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Hoffmann, R. A wiki for the life sciences where authorship matters. Nature Genetics (2008)

Radioisotopic imaging allows optimization of adenovirus lung deposition for cystic fibrosis gene therapy.

Cystic fibrosis is a common, heriditary disease resulting from mutations of the cystic fibrosis transmembrane conductance regulator (CFTR) gene. Airway transfer of the CFTR gene is a potential strategy to treat or prevent the lung pathology that is the main cause of morbidity and mortality. Among the vectors used for gene therapy, adenoviruses have shown their ability to transfer the CFTR gene to respiratory epithelial cells, using either instillation or nebulization. Our objective was to characterize the lung deposition of aerosolized adenovirus by quantitative radioisotopic imaging, the only noninvasive technique allowing in vivo quantitation of inhaled drugs. We first labeled an adenovirus expressing human CFTR with the gamma-emitting radioisotope, technetium 99m (99mTc), and determined the best labeling conditions to allow preservation of virus bioactivity. We then administered the radioaerosol to baboons, determined lung regional deposition of 99mTc-labeled adenovirus, and compared the expression of CFTR transcripts 3 and 21 days after inhalation. The expression of vector-encoded mRNA ranged from 4 to 22% with respect to the endogenous CFTR mRNA depending on the lung segments. Moreover, we have developed a model using 99mTc-DTPA (diethylenetriamine pentaacetic acid), which can be used, as an alternative to adenovirus, to determine the profile of lung deposition of the vector. This study demonstrates that scintigraphy is a useful technique to achieve optimization of gene administration to the airways.[1]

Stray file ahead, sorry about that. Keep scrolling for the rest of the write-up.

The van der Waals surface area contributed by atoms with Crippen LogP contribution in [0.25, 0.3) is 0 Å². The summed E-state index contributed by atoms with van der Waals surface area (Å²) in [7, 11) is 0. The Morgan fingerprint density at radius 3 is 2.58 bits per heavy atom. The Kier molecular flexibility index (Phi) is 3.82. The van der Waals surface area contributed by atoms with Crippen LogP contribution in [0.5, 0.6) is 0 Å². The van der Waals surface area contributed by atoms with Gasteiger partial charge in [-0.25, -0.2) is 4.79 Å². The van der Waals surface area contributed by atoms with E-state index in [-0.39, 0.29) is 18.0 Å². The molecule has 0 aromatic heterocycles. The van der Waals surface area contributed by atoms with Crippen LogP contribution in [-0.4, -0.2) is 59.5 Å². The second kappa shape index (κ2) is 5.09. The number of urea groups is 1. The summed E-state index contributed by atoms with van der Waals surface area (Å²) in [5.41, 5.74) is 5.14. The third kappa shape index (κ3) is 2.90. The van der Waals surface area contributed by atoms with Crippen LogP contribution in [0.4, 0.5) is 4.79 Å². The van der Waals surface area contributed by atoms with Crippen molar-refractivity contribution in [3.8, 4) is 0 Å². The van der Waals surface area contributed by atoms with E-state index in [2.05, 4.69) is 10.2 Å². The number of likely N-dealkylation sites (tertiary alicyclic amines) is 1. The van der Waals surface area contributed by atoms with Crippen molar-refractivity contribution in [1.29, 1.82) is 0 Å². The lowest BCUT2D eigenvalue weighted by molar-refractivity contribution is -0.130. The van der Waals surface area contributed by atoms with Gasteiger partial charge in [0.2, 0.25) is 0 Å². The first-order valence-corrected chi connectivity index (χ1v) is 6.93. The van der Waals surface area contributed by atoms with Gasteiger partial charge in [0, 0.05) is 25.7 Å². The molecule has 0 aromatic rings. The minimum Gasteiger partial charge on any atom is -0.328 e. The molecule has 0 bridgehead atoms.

1. Radioisotopic imaging allows optimization of adenovirus lung deposition for cystic fibrosis gene therapy. Lerondel, S., Le Pape, A., Sené, C., Faure, L., Bernard, S., Diot, P., Nicolis, E., Mehtali, M., Lusky, M., Cabrini, G., Pavirani, A. Hum. Gene Ther. (2001) [Pubmed]
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